Do Half as much, Twice as Well
It was my resolution for 2018, because in 2017 I was really busy doing lots of good stuff but very little of it was truly outstanding. In January 2018 I literally crossed out the 50% of things that I didn’t love doing and doubled the amount of energy I poured into the things that I did love. End result…. lots of truly outstanding things.
In 2020 try to keep a weekly journal in which you reflect on your critical thinking. Your weekly journal entry should deal with four points:
1. describe an idea, maybe something you like or dislike;
2. reflect on your response, or why you reacted the way you did to the idea;
3. relate your new idea to another theory or idea you know; and
4. consider how this new idea relates to your personal learning process and journey.
For today’s final top tip we’ve chosen something a little different, a little more visual… from Linda Notelovitz at LifeDesign. Linda is a Filmmaker, a Visual Communicator, who tells stories for Advertising & Marketing, Branded Content & Entertainment.
How many times have you sat in a meeting that was a complete waste of your time? Few questions, no debate, little engagement, maybe even some lack of mutual respect – with mediocre outcomes at best!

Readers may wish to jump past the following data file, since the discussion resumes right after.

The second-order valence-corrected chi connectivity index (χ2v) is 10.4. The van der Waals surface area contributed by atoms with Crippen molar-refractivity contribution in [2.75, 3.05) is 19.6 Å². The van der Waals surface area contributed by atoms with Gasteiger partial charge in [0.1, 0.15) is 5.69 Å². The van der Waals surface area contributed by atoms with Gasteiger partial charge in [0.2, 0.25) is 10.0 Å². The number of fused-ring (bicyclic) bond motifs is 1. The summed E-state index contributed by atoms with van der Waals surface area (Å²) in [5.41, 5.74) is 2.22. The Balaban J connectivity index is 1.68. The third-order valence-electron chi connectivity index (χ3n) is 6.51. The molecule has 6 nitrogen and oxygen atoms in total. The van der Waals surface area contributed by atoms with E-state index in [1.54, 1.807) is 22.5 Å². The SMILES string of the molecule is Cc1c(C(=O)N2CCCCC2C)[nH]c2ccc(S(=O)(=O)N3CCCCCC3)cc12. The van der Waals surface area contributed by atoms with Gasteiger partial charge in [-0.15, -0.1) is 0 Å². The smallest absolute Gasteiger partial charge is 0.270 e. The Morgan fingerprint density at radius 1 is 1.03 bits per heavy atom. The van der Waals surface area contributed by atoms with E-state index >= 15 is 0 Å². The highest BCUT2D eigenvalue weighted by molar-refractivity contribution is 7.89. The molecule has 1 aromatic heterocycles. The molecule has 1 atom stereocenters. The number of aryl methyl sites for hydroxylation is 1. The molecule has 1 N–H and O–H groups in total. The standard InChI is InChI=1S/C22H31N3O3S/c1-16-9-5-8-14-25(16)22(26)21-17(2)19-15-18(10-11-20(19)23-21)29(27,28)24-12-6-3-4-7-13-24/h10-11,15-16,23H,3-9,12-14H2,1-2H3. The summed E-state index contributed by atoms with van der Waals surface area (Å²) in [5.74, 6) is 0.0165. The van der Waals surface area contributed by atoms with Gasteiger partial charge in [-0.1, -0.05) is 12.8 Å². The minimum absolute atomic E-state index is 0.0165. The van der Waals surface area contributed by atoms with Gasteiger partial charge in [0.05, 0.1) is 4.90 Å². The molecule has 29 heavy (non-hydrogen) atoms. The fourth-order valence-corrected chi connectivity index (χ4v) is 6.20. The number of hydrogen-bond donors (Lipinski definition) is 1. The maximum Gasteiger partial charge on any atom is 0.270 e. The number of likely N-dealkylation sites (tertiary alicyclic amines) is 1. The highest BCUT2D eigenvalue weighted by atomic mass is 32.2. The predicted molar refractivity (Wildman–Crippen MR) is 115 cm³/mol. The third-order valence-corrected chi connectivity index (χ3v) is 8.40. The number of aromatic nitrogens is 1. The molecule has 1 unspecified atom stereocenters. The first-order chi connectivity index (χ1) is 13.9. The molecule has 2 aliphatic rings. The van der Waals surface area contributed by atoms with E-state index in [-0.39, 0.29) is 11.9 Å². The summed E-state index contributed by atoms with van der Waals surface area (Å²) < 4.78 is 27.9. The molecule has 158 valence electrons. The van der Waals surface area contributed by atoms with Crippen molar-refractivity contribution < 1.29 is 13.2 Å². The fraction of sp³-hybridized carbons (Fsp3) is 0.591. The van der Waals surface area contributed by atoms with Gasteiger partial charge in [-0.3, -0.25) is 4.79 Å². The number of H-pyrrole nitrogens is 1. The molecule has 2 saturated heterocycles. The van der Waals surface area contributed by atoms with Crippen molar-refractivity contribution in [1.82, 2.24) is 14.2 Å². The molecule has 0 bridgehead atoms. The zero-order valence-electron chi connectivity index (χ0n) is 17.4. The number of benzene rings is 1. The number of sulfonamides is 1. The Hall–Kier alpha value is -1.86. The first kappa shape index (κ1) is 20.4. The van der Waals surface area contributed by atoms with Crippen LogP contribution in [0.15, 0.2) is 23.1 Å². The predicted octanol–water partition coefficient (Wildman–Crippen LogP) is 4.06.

I was reflecting on the whole ‘gender debate’ in the light of Meghan Markle and all the screaming about racism and sexism and misogyny in the wake of her decision to leave the UK, and wondered how we got here?
I’ve been involved in promoting women in organisations for many years – fix the pipeline fix the problems, right?
The gift of compassion is not only the ability to understand how your actions may impact others. It is the willingness to find better ways to ensure your actions also lift others up too. In 2020, try not to excuse your actions by hiding behind the results you need to achieve, rather make …
Over the past decade, whilst rapid exponential progress in technology has unleashed disruptive and inspiring new opportunities for how we work and what we do, the inevitable ambiguity and uncertainty has resulted in examples of both the best and the worst kinds of leadership…
• use a lot of energy
• produce endorphins and make you feel good which fools you into thinking you’re doing something productive
• make you really tired after not very long
• involve moving a lot but not moving anywhere
If you or your team are doing star jumps, you’re procrastinating. Stop!
Fill in the form below and we’ll get back to you.